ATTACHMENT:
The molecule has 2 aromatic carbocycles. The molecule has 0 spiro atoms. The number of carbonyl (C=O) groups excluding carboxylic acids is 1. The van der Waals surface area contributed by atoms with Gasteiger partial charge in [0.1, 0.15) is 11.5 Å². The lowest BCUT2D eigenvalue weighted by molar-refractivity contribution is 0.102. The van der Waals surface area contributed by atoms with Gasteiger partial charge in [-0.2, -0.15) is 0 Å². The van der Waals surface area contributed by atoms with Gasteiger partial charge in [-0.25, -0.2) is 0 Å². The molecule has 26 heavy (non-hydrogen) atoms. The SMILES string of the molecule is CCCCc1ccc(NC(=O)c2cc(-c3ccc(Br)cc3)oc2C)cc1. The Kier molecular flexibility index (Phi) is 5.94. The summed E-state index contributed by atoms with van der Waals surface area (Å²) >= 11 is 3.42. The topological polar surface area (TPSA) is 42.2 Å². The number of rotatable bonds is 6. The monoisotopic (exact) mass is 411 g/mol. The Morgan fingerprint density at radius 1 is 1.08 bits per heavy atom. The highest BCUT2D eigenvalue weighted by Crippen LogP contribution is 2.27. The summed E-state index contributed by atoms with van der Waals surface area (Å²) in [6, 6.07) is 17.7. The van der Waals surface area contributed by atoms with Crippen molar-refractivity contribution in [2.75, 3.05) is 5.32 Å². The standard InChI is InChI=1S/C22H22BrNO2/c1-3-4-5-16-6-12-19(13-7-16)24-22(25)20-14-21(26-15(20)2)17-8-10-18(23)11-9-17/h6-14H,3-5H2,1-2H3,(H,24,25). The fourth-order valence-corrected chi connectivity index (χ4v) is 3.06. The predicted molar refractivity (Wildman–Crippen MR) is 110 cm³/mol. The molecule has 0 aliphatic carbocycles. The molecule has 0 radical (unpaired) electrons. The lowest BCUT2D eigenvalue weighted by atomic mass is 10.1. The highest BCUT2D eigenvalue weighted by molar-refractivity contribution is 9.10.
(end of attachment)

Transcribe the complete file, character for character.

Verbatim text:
The molecule has 2 aromatic carbocycles. The molecule has 0 spiro atoms. The number of carbonyl (C=O) groups excluding carboxylic acids is 1. The van der Waals surface area contributed by atoms with Gasteiger partial charge in [0.1, 0.15) is 11.5 Å². The lowest BCUT2D eigenvalue weighted by molar-refractivity contribution is 0.102. The van der Waals surface area contributed by atoms with Gasteiger partial charge in [-0.2, -0.15) is 0 Å². The van der Waals surface area contributed by atoms with Gasteiger partial charge in [-0.25, -0.2) is 0 Å². The molecule has 26 heavy (non-hydrogen) atoms. The SMILES string of the molecule is CCCCc1ccc(NC(=O)c2cc(-c3ccc(Br)cc3)oc2C)cc1. The Kier molecular flexibility index (Phi) is 5.94. The summed E-state index contributed by atoms with van der Waals surface area (Å²) >= 11 is 3.42. The topological polar surface area (TPSA) is 42.2 Å². The number of rotatable bonds is 6. The monoisotopic (exact) mass is 411 g/mol. The Morgan fingerprint density at radius 1 is 1.08 bits per heavy atom. The highest BCUT2D eigenvalue weighted by Crippen LogP contribution is 2.27. The summed E-state index contributed by atoms with van der Waals surface area (Å²) in [6, 6.07) is 17.7. The van der Waals surface area contributed by atoms with Crippen molar-refractivity contribution in [2.75, 3.05) is 5.32 Å². The standard InChI is InChI=1S/C22H22BrNO2/c1-3-4-5-16-6-12-19(13-7-16)24-22(25)20-14-21(26-15(20)2)17-8-10-18(23)11-9-17/h6-14H,3-5H2,1-2H3,(H,24,25). The fourth-order valence-corrected chi connectivity index (χ4v) is 3.06. The predicted molar refractivity (Wildman–Crippen MR) is 110 cm³/mol. The molecule has 0 aliphatic carbocycles. The molecule has 0 radical (unpaired) electrons. The lowest BCUT2D eigenvalue weighted by atomic mass is 10.1. The highest BCUT2D eigenvalue weighted by molar-refractivity contribution is 9.10.